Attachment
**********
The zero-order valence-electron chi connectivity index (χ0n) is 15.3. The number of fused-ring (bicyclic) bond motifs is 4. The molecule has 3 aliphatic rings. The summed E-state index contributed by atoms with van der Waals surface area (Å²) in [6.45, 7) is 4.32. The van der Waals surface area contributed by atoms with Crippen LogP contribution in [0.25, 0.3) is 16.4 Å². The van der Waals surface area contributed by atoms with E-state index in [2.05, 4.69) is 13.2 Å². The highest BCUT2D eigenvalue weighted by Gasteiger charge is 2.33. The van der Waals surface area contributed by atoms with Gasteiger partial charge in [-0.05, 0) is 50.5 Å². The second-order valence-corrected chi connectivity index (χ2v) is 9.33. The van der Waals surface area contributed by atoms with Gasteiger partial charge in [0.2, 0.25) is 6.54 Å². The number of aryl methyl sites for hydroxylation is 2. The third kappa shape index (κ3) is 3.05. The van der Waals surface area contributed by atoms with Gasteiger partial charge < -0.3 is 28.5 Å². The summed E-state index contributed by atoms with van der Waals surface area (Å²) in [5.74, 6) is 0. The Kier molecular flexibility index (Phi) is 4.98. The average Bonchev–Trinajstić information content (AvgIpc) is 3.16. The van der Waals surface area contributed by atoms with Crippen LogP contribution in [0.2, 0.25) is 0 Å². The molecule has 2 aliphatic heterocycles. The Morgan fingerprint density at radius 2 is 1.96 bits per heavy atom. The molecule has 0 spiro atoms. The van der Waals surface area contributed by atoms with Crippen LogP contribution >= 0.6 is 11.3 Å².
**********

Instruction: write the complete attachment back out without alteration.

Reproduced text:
The zero-order valence-electron chi connectivity index (χ0n) is 15.3. The number of fused-ring (bicyclic) bond motifs is 4. The molecule has 3 aliphatic rings. The summed E-state index contributed by atoms with van der Waals surface area (Å²) in [6.45, 7) is 4.32. The van der Waals surface area contributed by atoms with Crippen LogP contribution in [0.25, 0.3) is 16.4 Å². The van der Waals surface area contributed by atoms with E-state index in [2.05, 4.69) is 13.2 Å². The highest BCUT2D eigenvalue weighted by Gasteiger charge is 2.33. The van der Waals surface area contributed by atoms with Gasteiger partial charge in [-0.05, 0) is 50.5 Å². The second-order valence-corrected chi connectivity index (χ2v) is 9.33. The van der Waals surface area contributed by atoms with Gasteiger partial charge in [0.2, 0.25) is 6.54 Å². The number of aryl methyl sites for hydroxylation is 2. The third kappa shape index (κ3) is 3.05. The van der Waals surface area contributed by atoms with Gasteiger partial charge < -0.3 is 28.5 Å². The summed E-state index contributed by atoms with van der Waals surface area (Å²) in [5.74, 6) is 0. The Kier molecular flexibility index (Phi) is 4.98. The average Bonchev–Trinajstić information content (AvgIpc) is 3.16. The van der Waals surface area contributed by atoms with Crippen LogP contribution in [0.2, 0.25) is 0 Å². The molecule has 2 aliphatic heterocycles. The Morgan fingerprint density at radius 2 is 1.96 bits per heavy atom. The molecule has 0 spiro atoms. The van der Waals surface area contributed by atoms with Crippen LogP contribution >= 0.6 is 11.3 Å².